According to another book: same definition. It originates from Candraśekhara (Śiva), when he held Mt. Meru as his bow. It originates from that Meru-bow, its sage is Jihna, its race Gandharva, its colour dusky, the God of Love (Rati-vallabha) itspatron deity. Usage: gratifying the ancestors, steadiness, establishing a family, hero, spire, friend, cleaning the teeth with to and fro movement, plying a palmyra fan, difference, saying “What?”, drinking water from a spouted vessel (bhṛṅgāra), thenumber four, letting fly śakti or tomara weapons, enjoying consequences, demure attitude of an amorous girl, bashfulness,bow, the God of Love (Smara), saying " No ! ", charity, permanentmood (sthayi-bhāva), Vināyaka, Mahiṣa-mardinī, heroism, galloping of a horse, half-moon, brow-spot, etc., making the signof the hair-knot, sapphire, intensity.(Source): archive.org: The mirror of gesture (abhinaya-darpana)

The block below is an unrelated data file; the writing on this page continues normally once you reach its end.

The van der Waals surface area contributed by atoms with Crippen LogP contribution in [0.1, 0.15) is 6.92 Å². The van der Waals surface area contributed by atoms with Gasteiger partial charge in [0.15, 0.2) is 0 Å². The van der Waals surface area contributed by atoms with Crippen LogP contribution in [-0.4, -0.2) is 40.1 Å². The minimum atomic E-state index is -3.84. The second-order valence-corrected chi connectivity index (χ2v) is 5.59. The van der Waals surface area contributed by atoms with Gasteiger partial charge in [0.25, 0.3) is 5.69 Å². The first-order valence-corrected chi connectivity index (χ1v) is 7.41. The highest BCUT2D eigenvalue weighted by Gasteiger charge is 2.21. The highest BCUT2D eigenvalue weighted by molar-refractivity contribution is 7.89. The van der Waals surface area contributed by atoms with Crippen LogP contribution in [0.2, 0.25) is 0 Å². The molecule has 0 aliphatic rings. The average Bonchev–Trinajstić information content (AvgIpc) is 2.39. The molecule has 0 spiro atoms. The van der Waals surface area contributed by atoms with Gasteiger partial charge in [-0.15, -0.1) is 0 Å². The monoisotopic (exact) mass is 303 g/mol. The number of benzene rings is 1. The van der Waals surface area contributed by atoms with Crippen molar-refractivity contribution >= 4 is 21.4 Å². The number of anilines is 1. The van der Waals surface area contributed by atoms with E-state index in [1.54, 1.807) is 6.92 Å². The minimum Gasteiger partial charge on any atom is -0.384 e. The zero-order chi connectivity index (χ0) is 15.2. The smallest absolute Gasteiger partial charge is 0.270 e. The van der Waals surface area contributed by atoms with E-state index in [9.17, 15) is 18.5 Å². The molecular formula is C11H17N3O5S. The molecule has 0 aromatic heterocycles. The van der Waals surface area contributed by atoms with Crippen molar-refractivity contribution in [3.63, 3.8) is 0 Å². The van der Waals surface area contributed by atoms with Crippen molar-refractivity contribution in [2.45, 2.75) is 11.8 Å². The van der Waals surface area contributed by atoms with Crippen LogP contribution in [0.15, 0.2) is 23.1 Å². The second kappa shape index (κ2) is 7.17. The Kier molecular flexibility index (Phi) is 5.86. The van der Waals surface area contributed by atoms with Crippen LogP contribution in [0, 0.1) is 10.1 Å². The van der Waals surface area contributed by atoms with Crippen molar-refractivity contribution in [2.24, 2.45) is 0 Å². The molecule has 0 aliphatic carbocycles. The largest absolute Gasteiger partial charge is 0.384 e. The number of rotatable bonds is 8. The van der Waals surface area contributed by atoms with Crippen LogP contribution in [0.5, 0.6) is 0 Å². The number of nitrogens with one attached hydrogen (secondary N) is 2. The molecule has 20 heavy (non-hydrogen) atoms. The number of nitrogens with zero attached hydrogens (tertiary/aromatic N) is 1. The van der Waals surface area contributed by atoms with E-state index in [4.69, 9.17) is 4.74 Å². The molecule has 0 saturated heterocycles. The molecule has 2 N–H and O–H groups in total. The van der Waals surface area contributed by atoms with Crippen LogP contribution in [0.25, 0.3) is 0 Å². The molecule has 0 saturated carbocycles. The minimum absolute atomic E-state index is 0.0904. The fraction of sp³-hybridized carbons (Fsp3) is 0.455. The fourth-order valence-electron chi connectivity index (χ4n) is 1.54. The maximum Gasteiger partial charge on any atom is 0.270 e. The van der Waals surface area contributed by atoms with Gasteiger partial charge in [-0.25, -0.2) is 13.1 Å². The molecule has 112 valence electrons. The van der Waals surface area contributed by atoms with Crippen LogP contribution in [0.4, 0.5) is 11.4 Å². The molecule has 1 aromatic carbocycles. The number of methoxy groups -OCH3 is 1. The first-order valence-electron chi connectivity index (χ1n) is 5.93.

Śikhara (शिखर, “peak”).—A type of gesture (āṅgika) made with a single hand (asaṃyuta-hasta);—(Instructions): In this very hand (muṣṭi) the thumb raised.
(Uses): It is used to represent reins, whip, goad, bow, throwing a javelin (tomara) or a spike *(śakti), painting the two lips and feet and raising up hairs.(Source): archive.org: Natya Shastra
Natyashastra (नाट्यशास्त्र, nāṭyaśāstra) refers to both the ancient Indian tradition (śāstra) of performing arts, (nāṭya, e.g., theatrics, drama, dance, music), as well as the name of a Sanskrit work dealing with these subjects. It also teaches the rules for composing dramatic plays (nataka) and poetic works (kavya).
Śikhara (शिखर).—A varṣa round the Candra hill of Plakṣa.*